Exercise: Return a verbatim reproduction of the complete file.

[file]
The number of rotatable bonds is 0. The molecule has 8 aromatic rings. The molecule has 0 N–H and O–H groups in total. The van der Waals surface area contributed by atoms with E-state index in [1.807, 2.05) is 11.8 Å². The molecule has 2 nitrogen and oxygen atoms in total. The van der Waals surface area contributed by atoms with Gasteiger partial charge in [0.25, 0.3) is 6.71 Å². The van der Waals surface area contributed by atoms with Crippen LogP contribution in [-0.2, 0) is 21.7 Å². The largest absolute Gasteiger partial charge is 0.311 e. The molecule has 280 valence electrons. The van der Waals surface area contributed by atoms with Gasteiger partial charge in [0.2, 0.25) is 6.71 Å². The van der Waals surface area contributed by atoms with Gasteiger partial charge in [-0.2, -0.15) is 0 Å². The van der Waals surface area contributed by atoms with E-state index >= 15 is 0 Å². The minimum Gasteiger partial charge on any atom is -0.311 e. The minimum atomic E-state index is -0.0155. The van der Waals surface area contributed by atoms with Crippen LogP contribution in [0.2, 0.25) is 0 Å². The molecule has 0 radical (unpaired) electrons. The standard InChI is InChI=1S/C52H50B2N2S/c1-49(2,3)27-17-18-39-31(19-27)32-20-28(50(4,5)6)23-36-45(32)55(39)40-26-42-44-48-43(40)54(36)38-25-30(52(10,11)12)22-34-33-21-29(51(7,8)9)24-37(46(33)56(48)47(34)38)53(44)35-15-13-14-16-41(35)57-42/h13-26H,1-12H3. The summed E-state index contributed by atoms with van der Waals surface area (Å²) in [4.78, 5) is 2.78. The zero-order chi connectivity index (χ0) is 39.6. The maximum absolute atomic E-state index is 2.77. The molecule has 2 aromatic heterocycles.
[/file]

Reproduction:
The number of rotatable bonds is 0. The molecule has 8 aromatic rings. The molecule has 0 N–H and O–H groups in total. The van der Waals surface area contributed by atoms with E-state index in [1.807, 2.05) is 11.8 Å². The molecule has 2 nitrogen and oxygen atoms in total. The van der Waals surface area contributed by atoms with Gasteiger partial charge in [0.25, 0.3) is 6.71 Å². The van der Waals surface area contributed by atoms with Crippen LogP contribution in [-0.2, 0) is 21.7 Å². The largest absolute Gasteiger partial charge is 0.311 e. The molecule has 280 valence electrons. The van der Waals surface area contributed by atoms with Gasteiger partial charge in [0.2, 0.25) is 6.71 Å². The van der Waals surface area contributed by atoms with Gasteiger partial charge in [-0.2, -0.15) is 0 Å². The van der Waals surface area contributed by atoms with E-state index >= 15 is 0 Å². The minimum Gasteiger partial charge on any atom is -0.311 e. The minimum atomic E-state index is -0.0155. The van der Waals surface area contributed by atoms with Crippen LogP contribution in [0.2, 0.25) is 0 Å². The molecule has 0 radical (unpaired) electrons. The standard InChI is InChI=1S/C52H50B2N2S/c1-49(2,3)27-17-18-39-31(19-27)32-20-28(50(4,5)6)23-36-45(32)55(39)40-26-42-44-48-43(40)54(36)38-25-30(52(10,11)12)22-34-33-21-29(51(7,8)9)24-37(46(33)56(48)47(34)38)53(44)35-15-13-14-16-41(35)57-42/h13-26H,1-12H3. The summed E-state index contributed by atoms with van der Waals surface area (Å²) in [4.78, 5) is 2.78. The zero-order chi connectivity index (χ0) is 39.6. The maximum absolute atomic E-state index is 2.77. The molecule has 2 aromatic heterocycles.